Andrey Kortunov is the Academic Director of the Russian International Affairs Council. Andrey Kortunov graduated from the Moscow State Institute of International Relations (MGIMO) in 1979 and completed his postgraduate studies at the Institute for U.S. and Canada Studies of the USSR Academy of Sciences in 1982. He holds a PhD in History. Dr Kortunov completed internships at the Soviet embassies in London and Washington, and at the Permanent Delegation of the USSR to the UN. In 1982–1995, Dr Kortunov held various positions in the Institute for U.S. and Canada Studies, including Deputy Director. He taught at universities around the world, including the University of California, Berkeley. In addition, he led several public organizations involved in higher education, social sciences and social development. Since 2011 till 2023, Andrey Kortunov has been the Director General of RIAC. He is a member of expert and supervisory committees and boards of trustees of several Russian and international organizations. His academic interests include contemporary international relations and Russian foreign policy.
Robert Legvold is Marshall D. Shulman Professor Emeritus in the Department of Political Science at Columbia University, where he specialized in the international relations of the post-Soviet states. He was director of the Harriman Institute, Columbia University, from 1986 to 1992. Dr. Legvold’s areas of particular interest are the foreign policies of Russia, Ukraine, and the other new states of the former Soviet Union, U.S. relations with the post-Soviet states, and the impact of the post-Soviet region on the international politics of Asia and Europe. He is currently co-director of the American Academy of Arts and Sciences project, “Meeting the Challenges of a New Nuclear Age,” and co-director of the joint Moscow State University (MSU)-Moscow State Institute of International Relations (MGIMO) MA program, “Public Policy in the Post-Soviet Space.” His most recent book is Return to Cold War (Polity, 2016). He is a fellow of the American Academy of Arts and Sciences and a foreign member of the Russian Academy of Social Sciences.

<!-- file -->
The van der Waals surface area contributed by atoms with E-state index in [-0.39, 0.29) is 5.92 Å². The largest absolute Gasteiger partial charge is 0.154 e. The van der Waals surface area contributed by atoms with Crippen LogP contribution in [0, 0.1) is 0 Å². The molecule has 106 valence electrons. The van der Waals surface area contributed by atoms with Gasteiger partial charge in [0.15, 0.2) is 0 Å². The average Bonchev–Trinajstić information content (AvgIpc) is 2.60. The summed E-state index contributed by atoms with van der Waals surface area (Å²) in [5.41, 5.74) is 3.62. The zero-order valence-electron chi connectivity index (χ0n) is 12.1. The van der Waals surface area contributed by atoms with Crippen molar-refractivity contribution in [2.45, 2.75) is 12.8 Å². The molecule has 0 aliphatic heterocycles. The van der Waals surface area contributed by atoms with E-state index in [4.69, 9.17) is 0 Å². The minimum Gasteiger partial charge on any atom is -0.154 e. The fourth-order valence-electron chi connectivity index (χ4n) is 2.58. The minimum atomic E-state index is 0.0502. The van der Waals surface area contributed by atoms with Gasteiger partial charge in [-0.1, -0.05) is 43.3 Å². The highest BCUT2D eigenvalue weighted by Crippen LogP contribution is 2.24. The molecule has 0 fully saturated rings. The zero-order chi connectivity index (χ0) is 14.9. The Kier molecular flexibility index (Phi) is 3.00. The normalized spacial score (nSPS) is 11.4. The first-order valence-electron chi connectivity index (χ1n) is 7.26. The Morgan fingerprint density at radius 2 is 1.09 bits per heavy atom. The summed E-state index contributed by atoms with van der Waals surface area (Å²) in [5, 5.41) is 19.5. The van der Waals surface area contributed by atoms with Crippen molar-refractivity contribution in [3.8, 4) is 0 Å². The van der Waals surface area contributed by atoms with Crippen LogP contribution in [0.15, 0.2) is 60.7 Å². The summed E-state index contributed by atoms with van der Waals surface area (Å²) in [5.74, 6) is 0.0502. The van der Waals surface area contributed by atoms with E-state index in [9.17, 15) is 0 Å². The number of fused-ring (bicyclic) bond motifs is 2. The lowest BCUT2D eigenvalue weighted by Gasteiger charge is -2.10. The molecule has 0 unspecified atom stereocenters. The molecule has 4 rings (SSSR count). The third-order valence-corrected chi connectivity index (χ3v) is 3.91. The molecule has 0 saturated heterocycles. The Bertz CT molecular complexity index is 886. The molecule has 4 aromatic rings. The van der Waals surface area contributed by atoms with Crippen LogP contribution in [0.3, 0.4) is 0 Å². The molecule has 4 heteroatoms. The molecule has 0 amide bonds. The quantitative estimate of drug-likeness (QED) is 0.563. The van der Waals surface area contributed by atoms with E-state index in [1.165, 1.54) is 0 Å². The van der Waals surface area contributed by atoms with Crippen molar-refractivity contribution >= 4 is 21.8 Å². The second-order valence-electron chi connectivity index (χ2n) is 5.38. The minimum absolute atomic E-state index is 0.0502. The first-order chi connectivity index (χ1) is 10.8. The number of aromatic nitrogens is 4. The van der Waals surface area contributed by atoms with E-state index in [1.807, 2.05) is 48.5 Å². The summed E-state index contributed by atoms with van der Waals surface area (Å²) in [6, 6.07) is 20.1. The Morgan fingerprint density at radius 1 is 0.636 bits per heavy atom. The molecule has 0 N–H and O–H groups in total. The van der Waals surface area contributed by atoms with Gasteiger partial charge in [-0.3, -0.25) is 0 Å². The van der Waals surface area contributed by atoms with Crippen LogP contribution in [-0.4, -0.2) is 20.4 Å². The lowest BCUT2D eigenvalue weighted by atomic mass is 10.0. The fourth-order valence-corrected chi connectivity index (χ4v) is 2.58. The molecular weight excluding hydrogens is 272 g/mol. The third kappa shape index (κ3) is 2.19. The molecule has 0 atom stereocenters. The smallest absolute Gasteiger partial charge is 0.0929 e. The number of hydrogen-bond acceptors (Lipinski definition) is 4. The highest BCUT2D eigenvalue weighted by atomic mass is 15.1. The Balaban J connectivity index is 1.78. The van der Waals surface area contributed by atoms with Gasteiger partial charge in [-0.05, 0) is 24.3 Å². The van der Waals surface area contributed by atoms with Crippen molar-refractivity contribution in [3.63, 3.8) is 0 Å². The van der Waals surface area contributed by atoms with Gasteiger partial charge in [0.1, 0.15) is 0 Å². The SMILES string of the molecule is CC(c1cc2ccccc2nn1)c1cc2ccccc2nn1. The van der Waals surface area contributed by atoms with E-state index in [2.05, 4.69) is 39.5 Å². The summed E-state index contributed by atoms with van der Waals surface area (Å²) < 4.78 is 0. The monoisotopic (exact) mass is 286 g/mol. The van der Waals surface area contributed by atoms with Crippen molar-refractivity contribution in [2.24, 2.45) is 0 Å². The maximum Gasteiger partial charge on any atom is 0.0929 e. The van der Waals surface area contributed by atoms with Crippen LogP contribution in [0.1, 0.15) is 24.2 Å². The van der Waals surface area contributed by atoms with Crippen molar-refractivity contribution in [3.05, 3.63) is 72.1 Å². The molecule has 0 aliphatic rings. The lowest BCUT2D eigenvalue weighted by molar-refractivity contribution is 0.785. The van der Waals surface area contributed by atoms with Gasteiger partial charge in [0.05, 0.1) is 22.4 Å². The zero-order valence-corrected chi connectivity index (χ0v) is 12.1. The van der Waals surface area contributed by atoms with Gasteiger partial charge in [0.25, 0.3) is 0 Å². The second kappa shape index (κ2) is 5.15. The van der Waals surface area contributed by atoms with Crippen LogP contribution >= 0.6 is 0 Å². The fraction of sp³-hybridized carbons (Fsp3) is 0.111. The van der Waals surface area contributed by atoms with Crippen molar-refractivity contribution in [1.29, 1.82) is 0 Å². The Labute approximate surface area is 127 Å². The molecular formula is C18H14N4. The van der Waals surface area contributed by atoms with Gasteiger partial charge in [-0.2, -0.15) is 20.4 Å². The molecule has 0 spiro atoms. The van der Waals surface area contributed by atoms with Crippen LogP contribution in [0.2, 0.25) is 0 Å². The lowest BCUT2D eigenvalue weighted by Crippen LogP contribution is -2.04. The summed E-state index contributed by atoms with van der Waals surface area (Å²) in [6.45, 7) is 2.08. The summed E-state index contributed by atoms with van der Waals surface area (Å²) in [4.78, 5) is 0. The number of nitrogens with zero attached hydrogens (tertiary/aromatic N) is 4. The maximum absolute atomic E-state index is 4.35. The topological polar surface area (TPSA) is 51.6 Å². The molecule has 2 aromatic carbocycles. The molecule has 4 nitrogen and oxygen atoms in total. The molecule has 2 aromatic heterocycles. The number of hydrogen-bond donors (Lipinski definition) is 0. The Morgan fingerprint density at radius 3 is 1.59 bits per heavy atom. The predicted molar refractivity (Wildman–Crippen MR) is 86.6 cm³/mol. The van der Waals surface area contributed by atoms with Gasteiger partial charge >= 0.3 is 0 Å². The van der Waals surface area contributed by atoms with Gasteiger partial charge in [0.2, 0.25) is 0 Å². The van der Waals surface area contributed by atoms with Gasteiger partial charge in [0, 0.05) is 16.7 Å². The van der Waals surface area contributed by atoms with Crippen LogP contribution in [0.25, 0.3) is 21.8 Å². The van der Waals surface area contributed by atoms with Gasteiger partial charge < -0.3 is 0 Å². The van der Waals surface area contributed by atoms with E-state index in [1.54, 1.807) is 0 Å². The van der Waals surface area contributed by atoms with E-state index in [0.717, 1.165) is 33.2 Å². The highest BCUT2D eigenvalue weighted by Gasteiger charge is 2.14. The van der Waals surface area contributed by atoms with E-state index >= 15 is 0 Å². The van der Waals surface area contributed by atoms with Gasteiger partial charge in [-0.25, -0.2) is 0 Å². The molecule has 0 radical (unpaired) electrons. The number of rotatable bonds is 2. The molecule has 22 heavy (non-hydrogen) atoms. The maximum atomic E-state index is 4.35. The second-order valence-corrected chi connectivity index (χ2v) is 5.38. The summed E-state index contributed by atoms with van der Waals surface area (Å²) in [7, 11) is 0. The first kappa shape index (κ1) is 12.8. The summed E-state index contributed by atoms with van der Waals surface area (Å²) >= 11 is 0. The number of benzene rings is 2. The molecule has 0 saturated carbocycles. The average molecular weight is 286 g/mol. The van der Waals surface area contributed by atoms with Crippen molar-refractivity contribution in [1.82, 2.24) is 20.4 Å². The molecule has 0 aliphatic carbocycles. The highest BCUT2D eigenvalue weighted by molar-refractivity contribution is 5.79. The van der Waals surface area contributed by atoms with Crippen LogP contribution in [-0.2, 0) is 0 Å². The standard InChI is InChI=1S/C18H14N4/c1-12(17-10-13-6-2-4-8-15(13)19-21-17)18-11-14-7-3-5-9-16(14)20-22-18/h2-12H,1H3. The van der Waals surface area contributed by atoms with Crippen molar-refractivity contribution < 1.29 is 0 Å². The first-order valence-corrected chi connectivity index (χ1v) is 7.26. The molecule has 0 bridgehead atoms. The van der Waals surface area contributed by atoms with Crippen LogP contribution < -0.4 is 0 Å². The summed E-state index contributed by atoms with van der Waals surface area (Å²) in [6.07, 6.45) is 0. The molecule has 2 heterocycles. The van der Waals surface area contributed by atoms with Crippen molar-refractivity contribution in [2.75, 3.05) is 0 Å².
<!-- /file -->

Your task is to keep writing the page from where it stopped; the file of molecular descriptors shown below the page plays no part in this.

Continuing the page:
Professor Dominic Lieven graduated first in Cambridge University’s class of 1973 with a BA in History and was a Kennedy Scholar at Harvard in 1973-1974. Subsequently, he has been inter alia a Humboldt Fellow in Germany and a visiting professor at Tokyo University and Harvard. He received his PhD from the School of Slavonic Studies at University College London in 1978.
Professor Lieven was a lecturer, senior lecturer and professor at the London School of Economics (LSE; 1978-2011). He became a fellow of the British Academy in 2001. He was head of the Department of Government from 2001 to 2004 and head of the Department of International History from 2009 to 2011. From there he was a senior research fellow at Trinity College, Cambridge (2011-2019) and has been an honorary fellow since 2019. In 2014, he was awarded the Order of Friendship by the Russian Federation.
He is currently a visiting professor in the Department of International History at LSE. Professor Lieven is also the chair of the board of the Paulsen Programme at LSE, hosted by the Department of International History at LSE.
Anatol Lieven is a senior fellow for Russia and Europe at the Quincy Institute for Responsible Statecraft in Washington, DC. He was a professor at Georgetown University in Qatar from 2014 to 2021. He is a member of the academic board of the Valdai discussion club in Russia. He also serves on the advisory committee of the South Asia Department of the British Foreign and Commonwealth Office. He holds a BA and PhD from Cambridge University in England.